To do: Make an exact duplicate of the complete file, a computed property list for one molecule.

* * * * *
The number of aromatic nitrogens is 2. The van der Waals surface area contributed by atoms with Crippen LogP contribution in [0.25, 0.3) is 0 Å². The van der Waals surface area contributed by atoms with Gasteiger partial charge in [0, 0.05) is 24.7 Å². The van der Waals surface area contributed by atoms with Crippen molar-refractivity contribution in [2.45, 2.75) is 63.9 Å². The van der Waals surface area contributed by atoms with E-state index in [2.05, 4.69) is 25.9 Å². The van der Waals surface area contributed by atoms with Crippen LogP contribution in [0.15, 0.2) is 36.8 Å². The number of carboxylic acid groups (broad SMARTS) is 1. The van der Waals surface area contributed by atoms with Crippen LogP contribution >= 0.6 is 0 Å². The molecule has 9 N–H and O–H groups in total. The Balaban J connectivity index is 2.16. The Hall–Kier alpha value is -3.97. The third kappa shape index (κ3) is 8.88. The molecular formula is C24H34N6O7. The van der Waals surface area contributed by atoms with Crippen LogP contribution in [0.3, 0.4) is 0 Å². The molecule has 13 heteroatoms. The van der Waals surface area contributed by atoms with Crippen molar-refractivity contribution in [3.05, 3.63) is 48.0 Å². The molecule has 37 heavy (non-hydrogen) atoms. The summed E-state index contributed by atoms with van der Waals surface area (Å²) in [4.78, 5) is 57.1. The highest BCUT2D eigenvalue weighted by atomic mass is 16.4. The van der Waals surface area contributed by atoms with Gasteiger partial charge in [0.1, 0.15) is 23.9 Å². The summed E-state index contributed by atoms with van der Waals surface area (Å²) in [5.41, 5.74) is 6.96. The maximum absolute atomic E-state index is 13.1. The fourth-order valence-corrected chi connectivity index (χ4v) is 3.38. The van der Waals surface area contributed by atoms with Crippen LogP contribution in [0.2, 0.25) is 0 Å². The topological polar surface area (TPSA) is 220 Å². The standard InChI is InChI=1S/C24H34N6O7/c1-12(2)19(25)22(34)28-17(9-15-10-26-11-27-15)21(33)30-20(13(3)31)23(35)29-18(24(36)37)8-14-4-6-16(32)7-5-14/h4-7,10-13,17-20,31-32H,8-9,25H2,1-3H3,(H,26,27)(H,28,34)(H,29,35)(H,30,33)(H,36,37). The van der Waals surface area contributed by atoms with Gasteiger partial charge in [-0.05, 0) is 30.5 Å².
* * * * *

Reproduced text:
The number of aromatic nitrogens is 2. The van der Waals surface area contributed by atoms with Crippen LogP contribution in [0.25, 0.3) is 0 Å². The van der Waals surface area contributed by atoms with Gasteiger partial charge in [0, 0.05) is 24.7 Å². The van der Waals surface area contributed by atoms with Crippen molar-refractivity contribution in [2.45, 2.75) is 63.9 Å². The van der Waals surface area contributed by atoms with E-state index in [2.05, 4.69) is 25.9 Å². The van der Waals surface area contributed by atoms with Crippen LogP contribution in [0.15, 0.2) is 36.8 Å². The number of carboxylic acid groups (broad SMARTS) is 1. The van der Waals surface area contributed by atoms with Crippen LogP contribution >= 0.6 is 0 Å². The molecule has 9 N–H and O–H groups in total. The Balaban J connectivity index is 2.16. The Hall–Kier alpha value is -3.97. The third kappa shape index (κ3) is 8.88. The molecular formula is C24H34N6O7. The van der Waals surface area contributed by atoms with Crippen LogP contribution in [0.3, 0.4) is 0 Å². The molecule has 13 heteroatoms. The van der Waals surface area contributed by atoms with Crippen molar-refractivity contribution in [3.05, 3.63) is 48.0 Å². The molecule has 37 heavy (non-hydrogen) atoms. The summed E-state index contributed by atoms with van der Waals surface area (Å²) in [4.78, 5) is 57.1. The highest BCUT2D eigenvalue weighted by atomic mass is 16.4. The van der Waals surface area contributed by atoms with Gasteiger partial charge in [0.1, 0.15) is 23.9 Å². The summed E-state index contributed by atoms with van der Waals surface area (Å²) in [5.41, 5.74) is 6.96. The maximum absolute atomic E-state index is 13.1. The fourth-order valence-corrected chi connectivity index (χ4v) is 3.38. The van der Waals surface area contributed by atoms with Crippen LogP contribution in [0.2, 0.25) is 0 Å². The topological polar surface area (TPSA) is 220 Å². The standard InChI is InChI=1S/C24H34N6O7/c1-12(2)19(25)22(34)28-17(9-15-10-26-11-27-15)21(33)30-20(13(3)31)23(35)29-18(24(36)37)8-14-4-6-16(32)7-5-14/h4-7,10-13,17-20,31-32H,8-9,25H2,1-3H3,(H,26,27)(H,28,34)(H,29,35)(H,30,33)(H,36,37). The van der Waals surface area contributed by atoms with Gasteiger partial charge in [-0.05, 0) is 30.5 Å².